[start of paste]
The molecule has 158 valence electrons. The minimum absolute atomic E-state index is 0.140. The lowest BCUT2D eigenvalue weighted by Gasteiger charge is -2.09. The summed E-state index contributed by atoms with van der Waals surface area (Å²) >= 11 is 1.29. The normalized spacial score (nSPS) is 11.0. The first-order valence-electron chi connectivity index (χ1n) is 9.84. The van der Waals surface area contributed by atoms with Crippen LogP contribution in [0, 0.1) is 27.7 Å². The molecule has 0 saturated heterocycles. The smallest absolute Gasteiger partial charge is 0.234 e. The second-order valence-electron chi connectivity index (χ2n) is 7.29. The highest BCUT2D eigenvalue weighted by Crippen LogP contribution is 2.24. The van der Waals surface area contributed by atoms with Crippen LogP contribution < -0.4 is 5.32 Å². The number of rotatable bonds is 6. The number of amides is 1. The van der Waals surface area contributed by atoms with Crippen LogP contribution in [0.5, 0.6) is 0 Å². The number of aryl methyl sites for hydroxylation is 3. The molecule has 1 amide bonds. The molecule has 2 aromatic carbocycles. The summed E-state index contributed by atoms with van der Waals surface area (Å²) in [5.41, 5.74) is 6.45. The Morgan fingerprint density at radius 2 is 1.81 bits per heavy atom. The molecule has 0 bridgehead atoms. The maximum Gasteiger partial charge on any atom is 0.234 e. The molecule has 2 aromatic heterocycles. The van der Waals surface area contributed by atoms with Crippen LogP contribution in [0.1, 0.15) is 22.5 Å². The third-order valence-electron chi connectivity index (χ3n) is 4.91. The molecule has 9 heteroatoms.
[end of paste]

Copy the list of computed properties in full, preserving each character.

The molecule has 158 valence electrons. The minimum absolute atomic E-state index is 0.140. The lowest BCUT2D eigenvalue weighted by Gasteiger charge is -2.09. The summed E-state index contributed by atoms with van der Waals surface area (Å²) >= 11 is 1.29. The normalized spacial score (nSPS) is 11.0. The first-order valence-electron chi connectivity index (χ1n) is 9.84. The van der Waals surface area contributed by atoms with Crippen LogP contribution in [0, 0.1) is 27.7 Å². The molecule has 0 saturated heterocycles. The smallest absolute Gasteiger partial charge is 0.234 e. The second-order valence-electron chi connectivity index (χ2n) is 7.29. The highest BCUT2D eigenvalue weighted by Crippen LogP contribution is 2.24. The van der Waals surface area contributed by atoms with Crippen LogP contribution < -0.4 is 5.32 Å². The number of rotatable bonds is 6. The number of amides is 1. The van der Waals surface area contributed by atoms with Crippen LogP contribution in [0.5, 0.6) is 0 Å². The number of aryl methyl sites for hydroxylation is 3. The molecule has 1 amide bonds. The molecule has 2 aromatic carbocycles. The summed E-state index contributed by atoms with van der Waals surface area (Å²) in [5.41, 5.74) is 6.45. The Morgan fingerprint density at radius 2 is 1.81 bits per heavy atom. The molecule has 0 bridgehead atoms. The maximum Gasteiger partial charge on any atom is 0.234 e. The molecule has 2 aromatic heterocycles. The van der Waals surface area contributed by atoms with Crippen LogP contribution in [0.1, 0.15) is 22.5 Å². The third-order valence-electron chi connectivity index (χ3n) is 4.91. The molecule has 9 heteroatoms.